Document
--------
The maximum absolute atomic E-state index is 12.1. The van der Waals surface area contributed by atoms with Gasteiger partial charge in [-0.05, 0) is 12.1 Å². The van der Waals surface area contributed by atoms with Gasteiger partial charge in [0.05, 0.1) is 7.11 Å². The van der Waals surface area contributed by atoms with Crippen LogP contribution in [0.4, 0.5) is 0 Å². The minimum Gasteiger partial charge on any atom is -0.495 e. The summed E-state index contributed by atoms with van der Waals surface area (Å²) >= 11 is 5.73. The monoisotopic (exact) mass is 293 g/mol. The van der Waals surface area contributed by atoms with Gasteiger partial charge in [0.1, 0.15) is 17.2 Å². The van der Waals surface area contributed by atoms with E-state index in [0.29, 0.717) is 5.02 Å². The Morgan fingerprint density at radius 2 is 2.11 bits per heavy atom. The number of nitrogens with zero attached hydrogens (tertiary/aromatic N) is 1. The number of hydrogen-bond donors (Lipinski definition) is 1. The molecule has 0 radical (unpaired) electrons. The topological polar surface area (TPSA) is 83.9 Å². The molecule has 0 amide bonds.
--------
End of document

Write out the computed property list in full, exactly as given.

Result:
The maximum absolute atomic E-state index is 12.1. The van der Waals surface area contributed by atoms with Gasteiger partial charge in [-0.05, 0) is 12.1 Å². The van der Waals surface area contributed by atoms with Gasteiger partial charge in [0.05, 0.1) is 7.11 Å². The van der Waals surface area contributed by atoms with Crippen LogP contribution in [0.4, 0.5) is 0 Å². The minimum Gasteiger partial charge on any atom is -0.495 e. The summed E-state index contributed by atoms with van der Waals surface area (Å²) >= 11 is 5.73. The monoisotopic (exact) mass is 293 g/mol. The van der Waals surface area contributed by atoms with Gasteiger partial charge in [0.1, 0.15) is 17.2 Å². The van der Waals surface area contributed by atoms with E-state index in [0.29, 0.717) is 5.02 Å². The Morgan fingerprint density at radius 2 is 2.11 bits per heavy atom. The number of nitrogens with zero attached hydrogens (tertiary/aromatic N) is 1. The number of hydrogen-bond donors (Lipinski definition) is 1. The molecule has 0 radical (unpaired) electrons. The topological polar surface area (TPSA) is 83.9 Å². The molecule has 0 amide bonds.